One of Gottwald’s most recent projects involves a G HSK 7432 B
portal harbour crane, a Generation 5 variant of Model 7, for
APM Terminals Pipavav in Gujarat India. Port Pipavav, offering a
broad range of cargo handling services, including container,
general, project and liquid cargo as well as bulk, is run by APM
Terminals, part of the Danish-based A.P. Moller-Maersk Group,
one of the largest container terminal operators in the world.
With a 57.9% stake, APM is the majority shareholder in Port
In the field of bulk and general cargo, Port Pipavav handles a
variety of goods, such as coal, cement, clinker, fertilizers, steel,
iron ore, agribulk, salt and soda ash. With modern handling
facilities, excellent road and rail connectivity and the capability to
berth Panamax vessels, the all-weather port is being developed
to become the most competitive port on the West Coast of
India for handling bulk. The port was one of the first in the
country to invest in modern bulk handling equipment and it was
the very first Indian port to welcome a Gottwald mobile
harbour crane, which was also the first ever mobile harbour
crane in India for the efficient handling of bulk materials and
general cargo, a Generation 4, HMK 296 E crane. In addition,
the port commissioned a 1.2km-long conveyor belt.
In the course of the years, Port Pipavav has developed an
extensive support infrastructure including warehousing, open
stockyards, weighbridges and a dedicated on-dock rail facility
with rail sidings inside the port. To further streamline the
movement of bulk, APM Terminals Pipavav has recently ordered
an additional Gottwald crane, this time a portal harbour crane,
which will primarily be used for handling coal. Flexibility to
handle a broad range of other cargoes if the situation arises, low
specific investment costs, a much reduced deadweight compared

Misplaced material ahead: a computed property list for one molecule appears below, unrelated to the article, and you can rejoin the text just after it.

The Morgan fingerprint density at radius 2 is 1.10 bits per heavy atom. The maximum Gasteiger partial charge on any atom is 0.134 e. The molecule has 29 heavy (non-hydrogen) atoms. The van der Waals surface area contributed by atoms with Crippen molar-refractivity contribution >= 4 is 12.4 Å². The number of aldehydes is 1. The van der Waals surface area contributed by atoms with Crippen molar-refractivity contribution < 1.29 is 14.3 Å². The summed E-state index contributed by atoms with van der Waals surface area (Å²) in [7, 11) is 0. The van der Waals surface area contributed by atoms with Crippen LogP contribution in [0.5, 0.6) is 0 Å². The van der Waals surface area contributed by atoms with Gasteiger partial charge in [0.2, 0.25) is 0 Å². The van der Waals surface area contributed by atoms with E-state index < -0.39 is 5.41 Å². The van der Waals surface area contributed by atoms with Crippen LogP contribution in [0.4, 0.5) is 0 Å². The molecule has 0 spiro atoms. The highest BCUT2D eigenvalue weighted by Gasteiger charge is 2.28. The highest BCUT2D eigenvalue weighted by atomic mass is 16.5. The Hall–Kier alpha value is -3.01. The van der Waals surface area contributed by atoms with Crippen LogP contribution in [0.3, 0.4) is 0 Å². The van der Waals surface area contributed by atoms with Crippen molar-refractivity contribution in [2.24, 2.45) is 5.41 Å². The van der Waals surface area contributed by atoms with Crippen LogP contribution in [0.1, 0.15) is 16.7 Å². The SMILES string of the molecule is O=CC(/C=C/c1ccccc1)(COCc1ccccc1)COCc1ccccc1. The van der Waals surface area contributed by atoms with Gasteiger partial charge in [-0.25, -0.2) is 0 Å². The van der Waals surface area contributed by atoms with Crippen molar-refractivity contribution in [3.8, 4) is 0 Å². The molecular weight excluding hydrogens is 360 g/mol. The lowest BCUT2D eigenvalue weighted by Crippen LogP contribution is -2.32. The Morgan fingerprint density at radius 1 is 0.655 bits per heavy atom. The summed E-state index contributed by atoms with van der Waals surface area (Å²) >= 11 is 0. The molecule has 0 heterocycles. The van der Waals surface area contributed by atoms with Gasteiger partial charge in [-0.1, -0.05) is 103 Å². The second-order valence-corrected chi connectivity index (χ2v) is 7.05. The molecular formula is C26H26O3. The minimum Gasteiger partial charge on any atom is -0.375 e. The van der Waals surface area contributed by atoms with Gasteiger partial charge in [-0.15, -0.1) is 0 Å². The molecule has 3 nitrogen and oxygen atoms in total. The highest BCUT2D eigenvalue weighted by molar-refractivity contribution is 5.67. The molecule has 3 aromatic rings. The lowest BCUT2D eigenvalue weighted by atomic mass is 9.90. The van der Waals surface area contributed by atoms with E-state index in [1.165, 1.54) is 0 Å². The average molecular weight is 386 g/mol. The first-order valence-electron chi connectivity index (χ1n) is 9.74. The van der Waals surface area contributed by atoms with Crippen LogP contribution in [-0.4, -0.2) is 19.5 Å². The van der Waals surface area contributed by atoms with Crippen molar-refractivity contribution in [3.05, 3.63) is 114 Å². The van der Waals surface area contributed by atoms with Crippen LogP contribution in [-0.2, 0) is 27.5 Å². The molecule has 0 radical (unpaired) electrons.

to purpose-built equipment, Gottwald’s ability to supply a
customer-orientated solution which can seamlessly be integrated
in the complex logistics chain within a very short time plus the
excellent experience with its existing crane, were some of the
major reasons for the port to opt for a Gottwald crane instead
of purpose-built equipment. The cargo handling performance of
these Gottwald cranes, which have predominantly been sold for
use in professional bulk terminals, makes them a cost-effective
alternative to custom-built ship unloading gear and bulk gantry
The new G HSK 7432 B crane, which is scheduled to start
commercial operation in the course of 2010, is a variant of
Gottwald’s Generation 5, Model 7 series. Designed to be
extremely robust, Model 7 harbour cranes are a popular choice,
in particular, for high-performance applications and terminals
where high annual working volumes are achieved. With a
57-tonne grab curve, the four-rope grab crane will form an
integral part of a complex, carefully balanced bulk handling chain,
including hoppers and conveyor systems, and will make an
important contribution to the reliable and uninterrupted
handling of coal and other bulk materials.
This rail-mounted crane is designed for a track gauge of 15m
and a clear portal height of 6m adapted to the individual
conditions in the port. The electrically driven crane obtains its
power from the shore supply.